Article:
Thanks to the nice people at Lamborghini, Manchester a pleasant change from eating – driving three latest models from the Audi-owned Italian supercar maker at Millbrook Proving Ground in the Midlands.
There were a couple of surprises – the first a chance to meet an old friend, Valentino Balboni, Lambo’s legendary test driver and the man who developed the racing Diablo SVR I used to race. This guy is so famous that when he “retired” Lamborghini developed a “Valentino Balboni” special edition of the Guillardo – but more of that later.
The occasion was meant really for potential customers – not liggers like me. So the deal is a professional driver sits alongside as the nervous would be buyer samples 500 brake horsepower around the sinuous curves and ferocious gradients of the alpine handling course. Which is fine, except that I’m not nervous and am soon going much faster than the now nervous pro driver thinks is appropriate.
All fine after some explanations of my cv.
So back to the cars. The basic Galliardo – if that is not a contradiction – is a revelation to someone who last sat in a Lambo before the Germans took over. The Diablo was an incredible bit of kit – but things like the interior, electronics, fit and finish were a bit hit and miss. The whole point of the thing really was to look and sound fantastic and go faster than pretty much anything else on the road. All of which it did supremely well. As a car to use everyday it was, frankly, hopeless.
The Guillardo, quite thoroughly up-dated for 2010, changes all that. For a start it is tiny and beautifully, exquisitely fabricated. To say it is better than anything Audi build themselves is meant as very high praise. Secondly there is a driving position that normal sized people can get comfortable in – another Lamborghini first. There is also a reminder how far the latest paddle controlled gearboxes in supercars have improved over the last five years. The two others I have driven, Aston Martin and Ferrari, were respectively a bit sluggish and unnatural and too ferocious for comfortable driving.
The gearbox in the Guillardo is so precise, so rapid and so intuitive that I’m, for the first time, sure I’d take this not a manual. It blips the throttle in down changes to give that authentic racing driver heel and toe sensation.
What else? Well this was a customer day not a race track outing so the handling wasn’t properly tested but I can’t imagine any customer ever complaining. Whether you’d trade in the Porsche 911 Turbo while adding about £50k to the bill is a difficult question. The fact is that the Lambo is SPECIAL and that costs.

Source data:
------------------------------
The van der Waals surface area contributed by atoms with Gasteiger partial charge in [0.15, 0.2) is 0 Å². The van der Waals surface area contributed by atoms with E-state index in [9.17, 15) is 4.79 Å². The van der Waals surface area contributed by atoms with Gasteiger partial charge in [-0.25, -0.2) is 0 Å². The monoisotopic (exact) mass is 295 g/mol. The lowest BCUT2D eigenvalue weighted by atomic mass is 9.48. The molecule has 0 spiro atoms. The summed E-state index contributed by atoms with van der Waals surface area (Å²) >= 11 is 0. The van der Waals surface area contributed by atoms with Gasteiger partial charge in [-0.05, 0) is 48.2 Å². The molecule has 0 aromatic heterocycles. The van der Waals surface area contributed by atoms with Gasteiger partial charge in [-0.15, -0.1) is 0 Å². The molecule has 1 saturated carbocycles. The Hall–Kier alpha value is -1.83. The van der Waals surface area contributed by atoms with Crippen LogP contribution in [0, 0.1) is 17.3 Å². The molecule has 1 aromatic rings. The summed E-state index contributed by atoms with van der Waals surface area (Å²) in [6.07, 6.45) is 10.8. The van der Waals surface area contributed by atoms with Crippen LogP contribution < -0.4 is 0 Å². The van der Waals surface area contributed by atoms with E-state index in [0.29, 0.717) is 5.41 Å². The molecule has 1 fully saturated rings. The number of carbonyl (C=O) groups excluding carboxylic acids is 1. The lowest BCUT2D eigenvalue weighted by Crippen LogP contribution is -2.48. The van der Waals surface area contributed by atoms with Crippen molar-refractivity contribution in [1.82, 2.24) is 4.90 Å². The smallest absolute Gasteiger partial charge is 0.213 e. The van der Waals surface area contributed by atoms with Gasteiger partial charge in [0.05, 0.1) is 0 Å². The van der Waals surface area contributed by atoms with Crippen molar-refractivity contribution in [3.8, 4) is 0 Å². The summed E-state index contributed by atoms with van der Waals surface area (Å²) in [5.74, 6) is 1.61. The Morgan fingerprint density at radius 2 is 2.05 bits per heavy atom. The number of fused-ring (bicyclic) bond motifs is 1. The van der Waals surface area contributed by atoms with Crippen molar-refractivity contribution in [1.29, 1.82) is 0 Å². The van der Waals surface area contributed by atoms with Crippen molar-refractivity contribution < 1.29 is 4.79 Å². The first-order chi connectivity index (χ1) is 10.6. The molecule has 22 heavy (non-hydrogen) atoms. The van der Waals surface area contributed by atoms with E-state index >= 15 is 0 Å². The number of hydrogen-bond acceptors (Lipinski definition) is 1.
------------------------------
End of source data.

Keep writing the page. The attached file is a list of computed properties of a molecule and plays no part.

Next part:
Next up was the Superlegerra – or superlight. This has a bit more or less of everything than the ordinary model. Lots of beautiful carbonfibre inside with lightweight and more controlling seats, a bit more power (562bhp), a bit more stiffness on the suspension settings.
It is more expensive but definitely worth it. Attacking the track there is an immediate benefit with a sharper, dartlike turn-in to corners. My perception – I didn’t ask – is that the gearchange is also quicker. A fantastic drive ended with a glimpse of 185 mph at the end of the proving ground straight – about 15 mph more than the standard car.
Then a complete change. To be honest the idea of a convertible, drop top Lamborghini has never appealed. These cars are for driving fast not for posing – well they are to me anyway. And for driving fast you need a roof over your head.
But with those limitations taken on board Lamborghini have made a pretty good job of things with the Guillardo Spyder. Roof down the car looks if anything even more dramatic than its sister models. Scuttle shake is totally absent and 100 plus mph comfortable without too much disruption to the hair-do. The big surprise is how the open-top drives. The suspension is much softer – maybe even a little too soft for me at the rear and gear changes under full-bore acceleration brought a little back-end shimmy as the next ratio slotted in. The result is a surprisingly nice cruiser.
Finally the chance to ride with Valentino is “his” car the Balboni edition. This is one for the purest. Unlike all other Guillardos this is rear, not four wheel drive. It is also lighter and has more power than the basic but not quite as much as the Superleggera models which interestingly is lighter even with 4 wheel drive showing just how seriously they have taken the “lightness” route.
I’d never driven with Valentino before – although tales of his reducing strong men to tears are legendary. As are the insiders’ tales of the trail of devastation he sometimes leaves behind him. In the event everything was as I expected. This guy has driven every Lamborghini for maybe the last thirty years. So, of course, he’s quick – but not too scary. The revelation to me was the brakes. He was braking far later than I had been doing – utterly confident in the power of the ceramic brakes. I asked him how many laps of the circuit it would take before they faded. He thought for a minute – “never, I don’t think.”
The racing Diablo used to lunch its brakes in about two laps at Monza so there is real progress when a road car – albeit an extreme model like this – has better brakes than a racing car of 10 years ago.
All in all a chance to re-assess these cars. There is a depth of engineering excellence, a drama, a visual excitement that, for me, anyway takes these latest Lamborghini way beyond the “too flash for their own good” image that the maker has suffered from in the past. As an ex-Supertrofeo champion I’m a bit biased and a bit of a friend of the family – but wow, these are stunning cars.